Wednesday, 28 August 2013
Designers involved with sustainability feel there needs to be a seismic shift in the way consumers perceive and purchase fashion. We would rather design clothes that are made to last and perhaps even handed down as heirlooms. Its called slow fashion and is very similar to the slow food movement. Where we try to source quality locally and produce locally. This is an interesting article highlighting some of the issues facing the fashion industry.
For many designers, the calendar is an ongoing treadmill, a machine that is constantly trying to speed up, yet one can run only so fast. If we look at the demise of John Galliano, the death of Alexander McQueen and so many other designers who end up in rehab (Marc Jacobs, for instance), it seems a very high price to pay to deliver fresh collections season after season, year after year.
Catwalk collections are no longer the most profitable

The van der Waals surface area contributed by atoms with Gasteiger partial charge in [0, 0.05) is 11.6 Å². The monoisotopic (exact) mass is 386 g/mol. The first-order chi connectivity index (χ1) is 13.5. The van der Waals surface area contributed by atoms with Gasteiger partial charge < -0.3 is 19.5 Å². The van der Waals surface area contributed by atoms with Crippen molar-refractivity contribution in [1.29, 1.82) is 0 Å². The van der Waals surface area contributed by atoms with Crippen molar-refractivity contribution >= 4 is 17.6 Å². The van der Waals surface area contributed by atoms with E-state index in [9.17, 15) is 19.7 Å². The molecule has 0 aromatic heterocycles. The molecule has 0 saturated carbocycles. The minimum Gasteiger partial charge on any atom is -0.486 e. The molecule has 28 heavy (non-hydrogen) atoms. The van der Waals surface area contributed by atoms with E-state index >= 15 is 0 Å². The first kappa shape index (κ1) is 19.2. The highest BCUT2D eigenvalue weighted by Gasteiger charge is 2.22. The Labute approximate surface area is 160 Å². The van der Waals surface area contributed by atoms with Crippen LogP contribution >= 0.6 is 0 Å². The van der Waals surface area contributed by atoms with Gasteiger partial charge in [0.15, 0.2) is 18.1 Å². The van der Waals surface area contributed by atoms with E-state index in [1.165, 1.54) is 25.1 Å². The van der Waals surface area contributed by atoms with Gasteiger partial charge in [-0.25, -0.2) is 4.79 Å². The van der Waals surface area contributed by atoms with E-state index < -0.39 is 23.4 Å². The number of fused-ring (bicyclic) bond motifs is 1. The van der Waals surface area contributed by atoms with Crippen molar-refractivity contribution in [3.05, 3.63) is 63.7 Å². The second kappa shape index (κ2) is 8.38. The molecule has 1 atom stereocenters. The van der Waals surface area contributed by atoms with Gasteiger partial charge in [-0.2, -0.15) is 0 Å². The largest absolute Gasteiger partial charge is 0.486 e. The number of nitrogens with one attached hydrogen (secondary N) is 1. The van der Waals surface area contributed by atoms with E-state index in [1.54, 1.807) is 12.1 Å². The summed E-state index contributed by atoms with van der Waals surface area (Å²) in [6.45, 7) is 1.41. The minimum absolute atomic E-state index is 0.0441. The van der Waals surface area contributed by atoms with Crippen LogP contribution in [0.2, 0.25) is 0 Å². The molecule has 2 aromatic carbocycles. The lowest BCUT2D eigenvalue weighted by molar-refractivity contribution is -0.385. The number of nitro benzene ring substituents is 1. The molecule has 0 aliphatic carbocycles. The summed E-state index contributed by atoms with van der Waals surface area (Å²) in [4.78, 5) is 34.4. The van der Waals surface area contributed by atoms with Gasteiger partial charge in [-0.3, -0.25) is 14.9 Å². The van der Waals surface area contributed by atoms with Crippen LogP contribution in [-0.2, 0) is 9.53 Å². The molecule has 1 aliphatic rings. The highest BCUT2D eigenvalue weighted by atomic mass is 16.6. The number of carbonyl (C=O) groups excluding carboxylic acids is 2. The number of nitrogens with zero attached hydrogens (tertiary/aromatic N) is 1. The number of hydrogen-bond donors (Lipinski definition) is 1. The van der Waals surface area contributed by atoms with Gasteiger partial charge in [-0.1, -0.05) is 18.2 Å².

Because the problem is retailers are not content with two collections a year. In fact the most important delivery for store profitability are not the clothes seen on the catwalk, as these are only in shops for about 8 weeks. The most profitable collections are pre-fall and resort. If we break it down by season, clothes for summer and winter and now interspersed with delivery drops in spring and autumn, along with Resort in November and Pre-Fall in May. If you are an established house, you may have two couture shows, menswear twice a year and perhaps a diffusion line. On top of that you may have promotional shows in Hong Kong, Singapore or Moscow – markets who have the buying power – and you are easily at 10 collections a year. If you show each of these that is practically one show a month. There is nothing glamorous about this calendar, it’s relentless fashion that is taking its toll on the industry. Designers don’t have time to stop, reload and recharge before they embark on their next collection and are pushed to perform on a very intense, demanding and unforgiving treadmill. As Menkes stated, we must accept the pace of fashion today was part of the problem behind the decline of John Galliano et al. The strain on both budgets and designers is enormous. While only the large corporations can really afford to put on the mega ready-to-wear shows, it forces smaller labels and brands to perform on a similar level. How to make sense of this endless rush for the new when there are no longer any simple seasons? During the summer, when you are shopping for vest tops and maxi dresses, the fall wool coats are hanging on the rails. Come early November, they will have vanished in favor of resort. So who is to blame? Is it the never-ending public demand for new fashion? Is it the media and fashion magazines? The Internet which make everything available to everyone at all times? Or is it the industry itself? Is the only true luxury today the ability to buy new and exclusive clothes every microsecond? Traditionally it takes six months for a designer to order fabrics and produce the catwalk collection clothes before they are delivered to stores. Sadly the designer collections are easily outpaced by the fast fashion chains like H&M, Topshop and Zara, Target and J. Crew, who produce their collections in factories in Bangladesh and China where the hourly wage for workers costs the same as buying a button or zipper in Europe, and who can have their versions for sale before the designer looks hit the stores. So while the wheel of fashion is spinning faster and faster, there seems to be no slowing down for anyone. Stores require fresh product and fashion house’s must stay on top of the game. It’s inevitable there will be a good deal more crash and burn among designers in the seasons to come.” Source: Suzy Menkes, Herald Tribune Image: Alexander McQueen http://www.fashionunited.co.uk/fashion-news/fashion/does-the-wheel-of-fashion-spin-too-fast-2013082818374